0,5,255,15,0,1,2,255,3,4,1,255,3,3,2,255,15,0,1,255,7,4,2,255,
    15,0,1,255,7,3,2,255,28,0,255,6,3,2,255,15,0,1,3,255,6,4,2,255,
    15,0,1,255,7,4,2,0,0,1,255,12,3,2,255,7,4,2,0,0,1,255,14,4,0
Note: The RLE Escape Character is always 255, except when 255 is used as value in the map. When that is the situation, the RLE Escape Character is the least common value in the map array. (Just as Jim said.) As you can see the format of the RLE-compressed values are:

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Compressed: <escape character>, <run length>, <value>
Values are only compressed if they occur more than two times in a row.

Compression Rates:
No compression: 384 bytes
RLE compression: 141 bytes (Compression Rate: 63.28 %)
ByObject compression: 153 bytes (Compression Rate: 60.15 %)

Of course the compression rates hugely depend on the mapData and are different from map to map. I guess the ByObject compression works best with empty maps which use not to much different tiles. I'll include a "compression tester" btw. That way you can see what compression is best used for your maps and/or sprites. (Sprites can't be compressed till now) :)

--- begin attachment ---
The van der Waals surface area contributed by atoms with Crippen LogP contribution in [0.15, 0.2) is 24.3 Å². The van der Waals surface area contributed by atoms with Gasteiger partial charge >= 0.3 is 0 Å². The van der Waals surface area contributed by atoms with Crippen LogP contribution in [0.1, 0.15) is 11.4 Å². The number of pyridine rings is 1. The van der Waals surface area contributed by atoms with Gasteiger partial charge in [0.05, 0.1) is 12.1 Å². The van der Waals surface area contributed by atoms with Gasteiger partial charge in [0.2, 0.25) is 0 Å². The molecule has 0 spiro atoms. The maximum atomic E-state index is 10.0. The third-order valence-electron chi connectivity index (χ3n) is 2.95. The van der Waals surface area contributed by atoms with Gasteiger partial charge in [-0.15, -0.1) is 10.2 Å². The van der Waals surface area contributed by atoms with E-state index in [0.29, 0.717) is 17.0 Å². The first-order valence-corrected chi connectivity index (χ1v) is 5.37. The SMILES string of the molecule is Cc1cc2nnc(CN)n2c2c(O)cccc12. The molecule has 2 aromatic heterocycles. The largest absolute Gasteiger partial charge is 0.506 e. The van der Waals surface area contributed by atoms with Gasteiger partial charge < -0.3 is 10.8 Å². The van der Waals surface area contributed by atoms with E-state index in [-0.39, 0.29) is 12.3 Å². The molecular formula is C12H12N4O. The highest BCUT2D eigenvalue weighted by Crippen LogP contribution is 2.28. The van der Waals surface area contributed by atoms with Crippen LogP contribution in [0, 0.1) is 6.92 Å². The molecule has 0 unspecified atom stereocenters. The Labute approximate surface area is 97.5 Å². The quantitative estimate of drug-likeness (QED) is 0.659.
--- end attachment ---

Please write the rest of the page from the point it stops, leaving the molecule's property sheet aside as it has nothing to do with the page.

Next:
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Post by CoBB »

Timendus wrote:I'm talking about the specific case in which I have two buffers of full screen images for a greyscale image. Those buffers have a tendency to be mostly white or mostly black. So because there's long stretches of black of white, the runlength encoding is useful for those areas and not for the other bytes (because they usually never repeat). Therefor, I use black or white, whichever is used more in the image layer, as the run indicator or escape char and as the data for the run at the same time.
This is how I compress the surface angle information in Acelgoyobis tables, which consists of mostly zeroes when expanded. :)
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Post by tr1p1ea »

Coming along very well there kv83. RLE should be just fine for platform games, especially if there is a lot of white space and repeating tiles. I like the example map you used hehe :twisted:.
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Post by kv83 »

I finished the compression info screen. If you right-click a mapCollection, you can click on "Compression Info" and it will pop-up a new screen and show the information.

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(The above screenshot is of the Original Levels of Slippy. A good example that RLE is not always the better method compared to ByObject! :) )
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Post by Jim e »

Well sure tiny mostly white maps with only 4 or 5 tiles probably wouldn't do so bad with byobject, but if you have lots of tiles or a map bigger than 16x16 than its utterly useless.